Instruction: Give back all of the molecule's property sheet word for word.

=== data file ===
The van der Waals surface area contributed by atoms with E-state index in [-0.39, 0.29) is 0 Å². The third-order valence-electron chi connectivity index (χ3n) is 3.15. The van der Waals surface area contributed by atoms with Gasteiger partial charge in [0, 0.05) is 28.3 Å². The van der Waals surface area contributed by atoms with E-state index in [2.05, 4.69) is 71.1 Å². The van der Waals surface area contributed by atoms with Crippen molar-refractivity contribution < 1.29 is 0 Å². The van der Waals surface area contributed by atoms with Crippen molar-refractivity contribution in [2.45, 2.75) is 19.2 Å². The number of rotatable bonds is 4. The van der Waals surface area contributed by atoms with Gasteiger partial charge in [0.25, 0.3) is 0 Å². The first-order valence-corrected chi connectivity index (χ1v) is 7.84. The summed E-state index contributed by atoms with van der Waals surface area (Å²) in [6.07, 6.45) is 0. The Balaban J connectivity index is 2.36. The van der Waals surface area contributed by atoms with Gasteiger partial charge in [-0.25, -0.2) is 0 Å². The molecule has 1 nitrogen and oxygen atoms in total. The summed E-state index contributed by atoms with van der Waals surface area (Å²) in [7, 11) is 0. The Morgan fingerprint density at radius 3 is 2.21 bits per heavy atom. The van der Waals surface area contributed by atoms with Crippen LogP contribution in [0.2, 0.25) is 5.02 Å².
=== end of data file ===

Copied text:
The van der Waals surface area contributed by atoms with E-state index in [-0.39, 0.29) is 0 Å². The third-order valence-electron chi connectivity index (χ3n) is 3.15. The van der Waals surface area contributed by atoms with Gasteiger partial charge in [0, 0.05) is 28.3 Å². The van der Waals surface area contributed by atoms with E-state index in [2.05, 4.69) is 71.1 Å². The van der Waals surface area contributed by atoms with Crippen molar-refractivity contribution < 1.29 is 0 Å². The van der Waals surface area contributed by atoms with Crippen molar-refractivity contribution in [2.45, 2.75) is 19.2 Å². The number of rotatable bonds is 4. The van der Waals surface area contributed by atoms with Gasteiger partial charge in [0.25, 0.3) is 0 Å². The first-order valence-corrected chi connectivity index (χ1v) is 7.84. The summed E-state index contributed by atoms with van der Waals surface area (Å²) in [6.07, 6.45) is 0. The Balaban J connectivity index is 2.36. The van der Waals surface area contributed by atoms with Gasteiger partial charge in [-0.25, -0.2) is 0 Å². The molecule has 1 nitrogen and oxygen atoms in total. The summed E-state index contributed by atoms with van der Waals surface area (Å²) in [7, 11) is 0. The Morgan fingerprint density at radius 3 is 2.21 bits per heavy atom. The van der Waals surface area contributed by atoms with Crippen LogP contribution in [0.2, 0.25) is 5.02 Å².